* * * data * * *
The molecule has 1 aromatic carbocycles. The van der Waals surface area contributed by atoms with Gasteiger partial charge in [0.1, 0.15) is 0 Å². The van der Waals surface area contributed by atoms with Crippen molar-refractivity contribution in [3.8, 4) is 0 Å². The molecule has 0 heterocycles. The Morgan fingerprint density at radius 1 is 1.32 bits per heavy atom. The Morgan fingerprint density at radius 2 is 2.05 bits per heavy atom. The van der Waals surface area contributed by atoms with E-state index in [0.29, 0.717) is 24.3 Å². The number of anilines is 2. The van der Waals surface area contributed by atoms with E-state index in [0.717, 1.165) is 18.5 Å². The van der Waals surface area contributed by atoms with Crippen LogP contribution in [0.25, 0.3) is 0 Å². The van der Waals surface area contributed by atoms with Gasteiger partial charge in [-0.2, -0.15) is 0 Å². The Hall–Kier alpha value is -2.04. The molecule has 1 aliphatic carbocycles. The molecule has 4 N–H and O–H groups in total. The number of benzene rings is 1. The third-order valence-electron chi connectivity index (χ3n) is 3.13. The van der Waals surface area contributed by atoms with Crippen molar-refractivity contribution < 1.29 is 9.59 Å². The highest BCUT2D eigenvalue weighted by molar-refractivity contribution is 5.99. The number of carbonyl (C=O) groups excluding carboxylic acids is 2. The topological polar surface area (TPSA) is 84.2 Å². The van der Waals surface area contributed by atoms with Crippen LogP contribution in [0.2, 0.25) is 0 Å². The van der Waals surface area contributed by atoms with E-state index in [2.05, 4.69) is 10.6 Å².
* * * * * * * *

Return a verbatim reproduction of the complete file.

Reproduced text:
The molecule has 1 aromatic carbocycles. The van der Waals surface area contributed by atoms with Gasteiger partial charge in [0.1, 0.15) is 0 Å². The van der Waals surface area contributed by atoms with Crippen molar-refractivity contribution in [3.8, 4) is 0 Å². The molecule has 0 heterocycles. The Morgan fingerprint density at radius 1 is 1.32 bits per heavy atom. The Morgan fingerprint density at radius 2 is 2.05 bits per heavy atom. The van der Waals surface area contributed by atoms with E-state index in [0.29, 0.717) is 24.3 Å². The number of anilines is 2. The van der Waals surface area contributed by atoms with E-state index in [0.717, 1.165) is 18.5 Å². The van der Waals surface area contributed by atoms with Crippen LogP contribution in [0.25, 0.3) is 0 Å². The van der Waals surface area contributed by atoms with Gasteiger partial charge in [-0.2, -0.15) is 0 Å². The Hall–Kier alpha value is -2.04. The molecule has 1 aliphatic carbocycles. The molecule has 4 N–H and O–H groups in total. The number of benzene rings is 1. The third-order valence-electron chi connectivity index (χ3n) is 3.13. The van der Waals surface area contributed by atoms with Crippen molar-refractivity contribution < 1.29 is 9.59 Å². The highest BCUT2D eigenvalue weighted by molar-refractivity contribution is 5.99. The number of carbonyl (C=O) groups excluding carboxylic acids is 2. The topological polar surface area (TPSA) is 84.2 Å². The van der Waals surface area contributed by atoms with Crippen LogP contribution in [0.2, 0.25) is 0 Å². The van der Waals surface area contributed by atoms with E-state index in [2.05, 4.69) is 10.6 Å².